United Nations Environment Programme warns GMOs could pose a threat, urges caution
Given the US-industry dominance now so evident in Mexico, Brazil and argentina, this is very timely.
Latin America: UNEP Regional Office Urges Caution on Transgenics
MEXICO CITY, Mar 3 (IPS) - The United Nations Environment Programme warned Wednesday in Mexico that transgenic crops could pose a threat to biodiversity and human health, and recommended that the countries of Latin America and the Caribbean act with caution in using genetically modified organisms (GMOs).
This stance clashes with the position taken by its sister organisation, the United Nations Development Programme (UNDP), in 2001.
The UNEP opinion on the controversial issue is laid out in its Global Environment Outlook report (GEO 2003) for Latin America and the Caribbean, presented in the Mexican capital Wednesday to enthusiastic applause from environmentalists.
"It is quite surprising that the UNEP has taken this stance, one that we agree with," Silvia Ribeiro, of the non-governmental Canada-based Action Group on Erosion, Technology and Concentration (ETC Group), told IPS.
María Colín, legal adviser for the environmental watchdog Greenpeace-Mexico, said, "We should celebrate" this declaration by an agency of the United Nations system because it represents "an important new approach."
According to the GEO 2003 report prepared for the UNEP regional office, the application of this kind of biotechnology -- introducing the genes from one species of plant or animal into another -- could endanger natural genetic diversity.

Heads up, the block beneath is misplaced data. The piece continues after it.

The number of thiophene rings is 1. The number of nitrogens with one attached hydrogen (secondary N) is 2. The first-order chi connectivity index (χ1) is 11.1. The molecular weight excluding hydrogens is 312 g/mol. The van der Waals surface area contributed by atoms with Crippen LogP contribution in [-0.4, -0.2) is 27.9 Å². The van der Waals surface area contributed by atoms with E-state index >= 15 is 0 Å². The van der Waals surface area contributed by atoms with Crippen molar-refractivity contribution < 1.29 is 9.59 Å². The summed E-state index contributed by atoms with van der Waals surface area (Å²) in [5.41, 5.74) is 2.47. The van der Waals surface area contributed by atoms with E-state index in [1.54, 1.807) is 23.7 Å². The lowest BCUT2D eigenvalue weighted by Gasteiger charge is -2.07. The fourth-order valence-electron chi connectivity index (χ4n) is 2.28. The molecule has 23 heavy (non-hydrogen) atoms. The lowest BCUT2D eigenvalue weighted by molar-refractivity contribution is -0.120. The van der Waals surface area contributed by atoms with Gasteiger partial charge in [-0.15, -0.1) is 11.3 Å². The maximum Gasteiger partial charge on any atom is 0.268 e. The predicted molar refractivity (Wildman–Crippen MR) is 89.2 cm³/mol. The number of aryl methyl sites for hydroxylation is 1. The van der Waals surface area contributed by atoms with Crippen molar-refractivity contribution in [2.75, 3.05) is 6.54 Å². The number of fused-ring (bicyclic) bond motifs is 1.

Of the document's 281 pages, just two take up the issue of "transgenic contamination". The rest of the text outlines the results of a broad investigation of the general state of the environment in Latin America and the Caribbean, conducted under UNEP auspices.
Nevertheless, environmentalists placed great importance on the mere mention because it is an area in which transnational biotech and seed companies invest and earn billions of dollars a year -- and against which the activists are waging an intense battle.
GEO 2003 warns of the possibility that modified genes might be spread accidentally amongst species outside the laboratory, and could pose a real danger to the biodiversity that is fundamental to humanity's food security.
The report states that the debate on GMOs involves polarised positions and major commercial interests, and that the precautionary principle should be applied as the norm until scientific consensus exists on the matter.
ETC Group and Greenpeace activists agreed that UNEP has taken a stance that favours their groups' campaign against transgenics, and even wields arguments similar to theirs.
The area planted with genetically modified seeds worldwide reached 67.7 million hectares in 2003, nine million more than in 2002, according to figures from the International Service for the Acquisition of Agri-Biotech Applications, a non-governmental organisation that promotes the use of GMOs.